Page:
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What are the Socio-economic/Gendered Implications to an Intimate Proposition?

Recently in the CDPI Diversity Film Series we watched “Vicki Cristina Barcelona.” Coincidentally (or not) in my Romance, Sex, Love and Marriage (RSLM) course at SUNY Plattsburgh we are about to complete the sex theme where we also watched film clips from “Vicki Cristina Barcelona” to further accentuate/breath life into some of the assigned readings. A scene that garnered quite a bit of conversation was when Juan Antonio (Javier Bardem) approaches Vicky (Rebecca Hall) and Cristina (Scarlett Johansson) upon their first meeting and invites them to join him on a private plane ride (with himself as pilot) to a small somewhat hidden away island for a weekend of what he describes as showing them around where they will “eat well, drink good wine, and make love.” Upon resistance from one of the women, Vicky, Juan Antonio further adds “Why not? Life is short, life is dull, life is full of pain, and this is a chance for something special.” When further challenged by Vicky to be more explicit about who exactly he is proposing could be making love, he unabashedly states “the three of us.”


Now, in the RSLM course we go places you couldn’t begin to imagine. As in most of my classes, it is about the conversation. Also, it helps having a class of approximately 45 students every class meeting who come from different walks of life, armed with different perspectives. I can’t begin to tell you how this scene was interpreted, assailed, or embraced.

Oddly enough, what didn’t come up in any of the conversations between these two very different gatherings (CDPI Diversity Film Series and RSLM class) were the socio-economic class implications to our "ways of seeing" this scene. Is it possible that the lens through which we view this scene very much reflects our socio-economic reality, with an emphasis on the economic as much as the social? Someone reared in a Judeo-Christian upbringing might easily default to those lessons and see Juan Antonio, in the context of his offer, as one step removed from the anti-Christ. However, someone who has never been propositioned in such a manner, who doesn’t have/hasn’t had the economic means to just up-and-make an impulsive, perhaps even romantic move like Juan Antonio is suggesting, might justify taking advantage of the offer by the mere fact the opportunity might not come around again. Which camp are you in? Should the young women (probably late twenties) be offended, or take Juan Antonio up on his offer? Why? Why not?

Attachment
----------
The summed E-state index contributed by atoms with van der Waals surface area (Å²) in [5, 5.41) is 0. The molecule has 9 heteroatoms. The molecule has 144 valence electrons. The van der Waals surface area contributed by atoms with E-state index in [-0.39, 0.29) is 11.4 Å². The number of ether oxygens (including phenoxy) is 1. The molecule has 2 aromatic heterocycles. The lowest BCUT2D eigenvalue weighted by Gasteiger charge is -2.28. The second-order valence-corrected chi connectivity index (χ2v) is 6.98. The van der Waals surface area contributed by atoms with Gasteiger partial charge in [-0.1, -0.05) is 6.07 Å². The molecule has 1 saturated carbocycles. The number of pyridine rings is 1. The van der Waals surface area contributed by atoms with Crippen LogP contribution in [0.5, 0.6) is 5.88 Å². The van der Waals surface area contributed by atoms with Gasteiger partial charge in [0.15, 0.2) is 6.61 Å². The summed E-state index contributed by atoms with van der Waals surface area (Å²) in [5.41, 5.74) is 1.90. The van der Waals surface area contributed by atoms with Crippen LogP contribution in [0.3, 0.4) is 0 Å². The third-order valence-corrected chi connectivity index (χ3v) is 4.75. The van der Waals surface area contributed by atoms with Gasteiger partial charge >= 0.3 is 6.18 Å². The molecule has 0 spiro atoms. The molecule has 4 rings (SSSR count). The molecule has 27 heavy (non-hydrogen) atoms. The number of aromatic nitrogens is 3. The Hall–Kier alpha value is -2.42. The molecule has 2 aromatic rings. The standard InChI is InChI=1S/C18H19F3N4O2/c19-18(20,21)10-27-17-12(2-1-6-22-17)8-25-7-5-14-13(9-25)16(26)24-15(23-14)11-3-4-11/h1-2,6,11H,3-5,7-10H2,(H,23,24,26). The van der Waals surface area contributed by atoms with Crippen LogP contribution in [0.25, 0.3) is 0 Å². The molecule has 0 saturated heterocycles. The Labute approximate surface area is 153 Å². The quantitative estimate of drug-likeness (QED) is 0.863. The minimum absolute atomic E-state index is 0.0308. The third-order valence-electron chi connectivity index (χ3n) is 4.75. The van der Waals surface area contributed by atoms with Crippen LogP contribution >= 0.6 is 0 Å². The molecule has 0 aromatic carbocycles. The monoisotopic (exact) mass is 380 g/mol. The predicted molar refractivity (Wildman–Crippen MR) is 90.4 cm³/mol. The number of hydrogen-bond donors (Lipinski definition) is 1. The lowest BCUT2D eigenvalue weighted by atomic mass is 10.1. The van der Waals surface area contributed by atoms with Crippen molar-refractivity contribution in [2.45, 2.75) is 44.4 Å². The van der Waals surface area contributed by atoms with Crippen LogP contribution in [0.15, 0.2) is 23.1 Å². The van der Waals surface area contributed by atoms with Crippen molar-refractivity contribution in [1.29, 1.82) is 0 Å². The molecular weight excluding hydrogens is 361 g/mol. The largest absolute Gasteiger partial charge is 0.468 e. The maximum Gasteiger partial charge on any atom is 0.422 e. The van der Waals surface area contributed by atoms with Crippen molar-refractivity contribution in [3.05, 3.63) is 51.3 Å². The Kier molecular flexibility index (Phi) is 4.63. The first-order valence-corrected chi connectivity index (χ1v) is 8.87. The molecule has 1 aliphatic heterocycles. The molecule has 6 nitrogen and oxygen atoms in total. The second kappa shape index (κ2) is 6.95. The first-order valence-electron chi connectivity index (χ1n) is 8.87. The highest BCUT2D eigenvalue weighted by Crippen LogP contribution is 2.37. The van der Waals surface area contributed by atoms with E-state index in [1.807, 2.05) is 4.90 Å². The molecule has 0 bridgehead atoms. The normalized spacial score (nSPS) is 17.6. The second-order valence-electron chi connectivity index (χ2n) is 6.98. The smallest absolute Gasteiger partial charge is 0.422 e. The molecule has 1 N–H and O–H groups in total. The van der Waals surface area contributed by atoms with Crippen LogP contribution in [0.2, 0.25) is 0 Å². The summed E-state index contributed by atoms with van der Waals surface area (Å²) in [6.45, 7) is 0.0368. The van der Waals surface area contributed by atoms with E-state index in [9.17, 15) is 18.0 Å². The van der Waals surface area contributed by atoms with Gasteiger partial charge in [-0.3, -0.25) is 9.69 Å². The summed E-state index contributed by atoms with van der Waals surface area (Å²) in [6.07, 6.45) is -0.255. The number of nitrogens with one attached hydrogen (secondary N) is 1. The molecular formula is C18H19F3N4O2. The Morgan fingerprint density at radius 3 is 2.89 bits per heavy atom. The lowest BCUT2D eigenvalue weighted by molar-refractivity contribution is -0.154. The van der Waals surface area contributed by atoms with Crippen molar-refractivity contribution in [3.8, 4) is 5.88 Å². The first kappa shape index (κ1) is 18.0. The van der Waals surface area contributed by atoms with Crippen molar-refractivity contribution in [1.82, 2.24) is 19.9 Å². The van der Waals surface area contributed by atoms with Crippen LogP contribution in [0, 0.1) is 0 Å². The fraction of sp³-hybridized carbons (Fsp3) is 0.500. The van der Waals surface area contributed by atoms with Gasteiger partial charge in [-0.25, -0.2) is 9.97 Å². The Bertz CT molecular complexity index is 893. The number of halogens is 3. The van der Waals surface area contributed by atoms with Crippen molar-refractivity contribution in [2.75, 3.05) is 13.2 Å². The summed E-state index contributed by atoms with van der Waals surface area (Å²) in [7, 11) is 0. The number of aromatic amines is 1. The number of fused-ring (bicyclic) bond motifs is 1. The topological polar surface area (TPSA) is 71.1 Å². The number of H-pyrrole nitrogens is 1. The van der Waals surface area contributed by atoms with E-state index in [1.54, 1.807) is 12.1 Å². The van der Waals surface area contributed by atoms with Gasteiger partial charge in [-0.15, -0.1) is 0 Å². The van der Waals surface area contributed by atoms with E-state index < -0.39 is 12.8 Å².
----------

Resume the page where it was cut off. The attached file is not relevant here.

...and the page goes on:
Is the response to Juan Antonio a generational thing? Would women of the ‘60s have been more apt to take advantage of the offer than women of the ‘80s, or post millennial generation. Does age become more of a factor in a woman’s ability to read a person for their authenticity and integrity?

What about Juan Antonio? How many men even have the moxie to approach one woman, let alone two, and proposition them upon first meeting for the type of weekend that Juan Antonio proposes? What are the socio-economic class implications that accompany his offer?

Ironically, there was also very little discussion about the very different ways these two best friends saw Juan Antonio’s invitation. Vicky was outright appalled while Cristina was flattered and quite interested in taking Juan Antonio up on his offer. How can two people so very different actually become best friends? What are some of the factors that contribute to that occurrence? Is their relationship an instance of diversity at its best? What are some larger lessons we could learn from the model of friendship that their relationship provides?

Oh, if you haven’t seen the clip I am talking about you can find it on you tube, the scene is actually briefly excerpted in the movie preview.

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Comments